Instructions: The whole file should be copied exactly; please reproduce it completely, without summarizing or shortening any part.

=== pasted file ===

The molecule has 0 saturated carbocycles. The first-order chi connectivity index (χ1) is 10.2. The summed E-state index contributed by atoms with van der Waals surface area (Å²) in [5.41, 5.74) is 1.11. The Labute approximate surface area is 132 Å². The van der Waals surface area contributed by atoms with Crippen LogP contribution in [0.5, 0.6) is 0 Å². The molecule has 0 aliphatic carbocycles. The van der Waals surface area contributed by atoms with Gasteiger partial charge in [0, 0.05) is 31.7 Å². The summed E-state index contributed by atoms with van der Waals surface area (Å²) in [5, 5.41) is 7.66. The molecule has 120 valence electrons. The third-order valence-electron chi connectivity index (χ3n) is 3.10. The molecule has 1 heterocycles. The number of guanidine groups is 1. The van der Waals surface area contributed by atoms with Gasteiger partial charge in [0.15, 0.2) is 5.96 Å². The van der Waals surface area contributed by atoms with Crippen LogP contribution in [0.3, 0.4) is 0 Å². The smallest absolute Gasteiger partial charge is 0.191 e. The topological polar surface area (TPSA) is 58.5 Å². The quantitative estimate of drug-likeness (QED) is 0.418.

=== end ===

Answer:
The molecule has 0 saturated carbocycles. The first-order chi connectivity index (χ1) is 10.2. The summed E-state index contributed by atoms with van der Waals surface area (Å²) in [5.41, 5.74) is 1.11. The Labute approximate surface area is 132 Å². The van der Waals surface area contributed by atoms with Crippen LogP contribution in [0.5, 0.6) is 0 Å². The molecule has 0 aliphatic carbocycles. The van der Waals surface area contributed by atoms with Gasteiger partial charge in [0, 0.05) is 31.7 Å². The summed E-state index contributed by atoms with van der Waals surface area (Å²) in [5, 5.41) is 7.66. The molecule has 120 valence electrons. The third-order valence-electron chi connectivity index (χ3n) is 3.10. The molecule has 1 heterocycles. The number of guanidine groups is 1. The van der Waals surface area contributed by atoms with Gasteiger partial charge in [0.15, 0.2) is 5.96 Å². The van der Waals surface area contributed by atoms with Crippen LogP contribution in [0.3, 0.4) is 0 Å². The smallest absolute Gasteiger partial charge is 0.191 e. The topological polar surface area (TPSA) is 58.5 Å². The quantitative estimate of drug-likeness (QED) is 0.418.